Smoking is an important risk factor for developing the most common form of rheumatoid arthritis (RA) and other inflammatory diseases, but a critical question remains: Can those who quit smoking delay or prevent RA, or have they permanently altered their risk of the disease? Brigham investigators recently tapped into data from the Nurses’ Health Studies to find out.
Their discoveries, which appear in Arthritis Care & Research, demonstrate for the first time that changing behavior — in this case, sustained smoking cessation — can reduce risk of developing seropositive RA, the more severe form of the disease.
“Ours is the first study to show that a behavior change can reduce risk for seropositive RA. Risk isn’t just about genes and bad luck; there’s a modifiable environmental component to the onset of this disease and a chance for some people to reduce their risk or even prevent RA,” said corresponding author Jeffrey Sparks, MD, MMSc, of the Division of Rheumatology, Immunology and Allergy.
To conduct their study, Sparks and colleagues used data from the original Nurses’ Health Study, established in 1976, and the Nurses’ Health Study II, a second cohort established in 1989. Both groups include female registered nurses from across the U.S. who filled out health surveys every two years with questions that included information about smoking and health status.
Among more than 230,000 participants in this analysis, the researchers identified 1,528 who developed rheumatoid arthritis. The team was especially interested in the 969 “seropositive,” as opposed to “seronegative,” cases. Patients with seropositive RA have related autoantibodies — a type of antibody that directs the immune system to attack healthy cells — and these individuals generally have more severe disease manifestations, including joint deformities and disability.
Among those with seropositive RA, risk began to decrease about five years after women quit smoking and continued to decline the longer they stayed nonsmokers. Participants who quit for good reduced their risk of the disease by 37 percent after 30 years.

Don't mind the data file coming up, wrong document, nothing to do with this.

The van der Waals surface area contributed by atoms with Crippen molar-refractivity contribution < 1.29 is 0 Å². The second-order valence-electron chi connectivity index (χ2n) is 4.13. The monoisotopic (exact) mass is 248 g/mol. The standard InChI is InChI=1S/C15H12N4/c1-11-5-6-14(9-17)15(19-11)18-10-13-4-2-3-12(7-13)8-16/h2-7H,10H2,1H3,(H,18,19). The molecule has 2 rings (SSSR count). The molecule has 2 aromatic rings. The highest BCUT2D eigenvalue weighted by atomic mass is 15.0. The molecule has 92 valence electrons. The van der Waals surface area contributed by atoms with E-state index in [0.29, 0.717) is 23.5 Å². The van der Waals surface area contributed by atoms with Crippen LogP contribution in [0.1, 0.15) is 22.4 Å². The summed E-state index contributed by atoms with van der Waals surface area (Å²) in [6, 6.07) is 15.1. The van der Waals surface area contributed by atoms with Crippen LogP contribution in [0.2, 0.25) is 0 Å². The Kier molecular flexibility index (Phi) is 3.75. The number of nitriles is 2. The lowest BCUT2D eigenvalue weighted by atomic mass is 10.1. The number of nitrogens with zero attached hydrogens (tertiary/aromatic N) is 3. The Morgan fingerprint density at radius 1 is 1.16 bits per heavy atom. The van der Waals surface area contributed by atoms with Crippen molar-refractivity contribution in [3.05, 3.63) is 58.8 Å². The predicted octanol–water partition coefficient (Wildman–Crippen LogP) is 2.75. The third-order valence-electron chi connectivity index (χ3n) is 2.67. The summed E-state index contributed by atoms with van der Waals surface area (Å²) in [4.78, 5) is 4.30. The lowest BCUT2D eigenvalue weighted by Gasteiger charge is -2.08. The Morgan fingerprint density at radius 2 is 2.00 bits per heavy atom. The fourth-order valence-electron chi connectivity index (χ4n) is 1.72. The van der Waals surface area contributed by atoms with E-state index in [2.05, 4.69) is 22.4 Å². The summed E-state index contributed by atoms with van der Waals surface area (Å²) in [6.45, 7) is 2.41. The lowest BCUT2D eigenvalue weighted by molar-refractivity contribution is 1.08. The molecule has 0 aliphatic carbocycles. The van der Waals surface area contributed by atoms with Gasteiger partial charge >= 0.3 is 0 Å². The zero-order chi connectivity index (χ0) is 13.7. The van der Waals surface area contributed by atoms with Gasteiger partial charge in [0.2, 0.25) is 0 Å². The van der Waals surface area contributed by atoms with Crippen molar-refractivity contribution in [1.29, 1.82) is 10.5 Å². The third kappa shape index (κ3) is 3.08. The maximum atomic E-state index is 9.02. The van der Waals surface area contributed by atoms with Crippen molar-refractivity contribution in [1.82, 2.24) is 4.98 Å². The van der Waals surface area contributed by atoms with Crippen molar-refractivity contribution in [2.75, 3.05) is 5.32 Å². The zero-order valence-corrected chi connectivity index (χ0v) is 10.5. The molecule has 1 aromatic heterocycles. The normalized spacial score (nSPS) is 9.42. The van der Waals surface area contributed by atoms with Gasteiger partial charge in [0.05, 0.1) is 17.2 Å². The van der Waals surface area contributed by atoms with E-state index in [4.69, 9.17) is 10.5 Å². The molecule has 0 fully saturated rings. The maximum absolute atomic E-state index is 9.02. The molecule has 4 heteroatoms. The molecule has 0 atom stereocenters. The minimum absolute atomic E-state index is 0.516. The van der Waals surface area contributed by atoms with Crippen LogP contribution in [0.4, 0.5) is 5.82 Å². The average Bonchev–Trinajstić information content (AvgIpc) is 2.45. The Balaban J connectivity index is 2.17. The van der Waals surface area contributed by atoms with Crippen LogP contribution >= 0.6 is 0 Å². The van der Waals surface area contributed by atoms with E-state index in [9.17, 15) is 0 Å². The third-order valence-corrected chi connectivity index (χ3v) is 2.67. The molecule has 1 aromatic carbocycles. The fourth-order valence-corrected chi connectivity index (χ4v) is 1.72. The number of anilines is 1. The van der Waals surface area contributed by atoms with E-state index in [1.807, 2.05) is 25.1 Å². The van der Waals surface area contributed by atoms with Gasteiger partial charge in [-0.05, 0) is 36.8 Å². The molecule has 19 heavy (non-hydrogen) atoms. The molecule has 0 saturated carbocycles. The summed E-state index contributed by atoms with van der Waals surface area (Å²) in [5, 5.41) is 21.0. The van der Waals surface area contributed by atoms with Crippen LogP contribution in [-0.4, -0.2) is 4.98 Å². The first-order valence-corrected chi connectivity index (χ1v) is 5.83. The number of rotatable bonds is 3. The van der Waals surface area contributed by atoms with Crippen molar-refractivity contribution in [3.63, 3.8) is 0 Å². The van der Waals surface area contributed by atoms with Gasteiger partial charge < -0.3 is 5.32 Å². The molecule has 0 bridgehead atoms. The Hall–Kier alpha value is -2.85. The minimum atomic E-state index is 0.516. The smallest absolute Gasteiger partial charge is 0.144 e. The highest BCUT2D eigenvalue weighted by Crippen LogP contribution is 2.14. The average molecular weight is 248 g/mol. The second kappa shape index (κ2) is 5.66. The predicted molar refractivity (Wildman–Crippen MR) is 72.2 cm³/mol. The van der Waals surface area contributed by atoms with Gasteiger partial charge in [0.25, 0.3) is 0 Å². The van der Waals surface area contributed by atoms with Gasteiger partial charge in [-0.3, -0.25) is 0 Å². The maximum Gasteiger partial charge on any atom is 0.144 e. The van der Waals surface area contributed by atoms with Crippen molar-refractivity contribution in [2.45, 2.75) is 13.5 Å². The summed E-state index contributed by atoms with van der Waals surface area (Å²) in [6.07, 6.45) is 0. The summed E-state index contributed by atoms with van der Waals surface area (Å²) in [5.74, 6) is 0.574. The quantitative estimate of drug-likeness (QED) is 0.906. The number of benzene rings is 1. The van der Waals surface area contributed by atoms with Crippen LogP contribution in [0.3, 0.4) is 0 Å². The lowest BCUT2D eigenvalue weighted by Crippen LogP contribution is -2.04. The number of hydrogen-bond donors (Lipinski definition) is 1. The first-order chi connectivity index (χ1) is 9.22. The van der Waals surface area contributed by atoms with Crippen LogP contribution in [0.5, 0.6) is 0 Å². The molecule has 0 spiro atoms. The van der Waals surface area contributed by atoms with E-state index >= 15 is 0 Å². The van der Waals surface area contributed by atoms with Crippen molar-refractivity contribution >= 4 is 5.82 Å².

The team did not find any association between smoking and seronegative RA, adding further evidence to the theory that seronegative and seropositive RA may be two distinct diseases with different risk factors but a similar clinical presentation.
“One of the lessons here is that it takes sustained smoking cessation to reap the full benefit,” said Sparks. “Whereas for other diseases, such as cardiovascular disease, quitting smoking can provide a more immediate effect, here we’re seeing benefits decades later for those who quit smoking permanently.”
While the biological mechanisms that link smoking and the development of RA are unclear, Sparks and others think that smoking may affect a preclinical disease process that leads to the formation of RA-related autoantibodies and increases inflammation.
In addition to further studying the biology of rheumatoid arthritis, Sparks and colleagues want to extend their investigations to include men and perform interventional trials among active smokers to see if it is possible to prevent the formation or lower levels of RA-related autoantibodies and the progression of the disease among those at increased risk.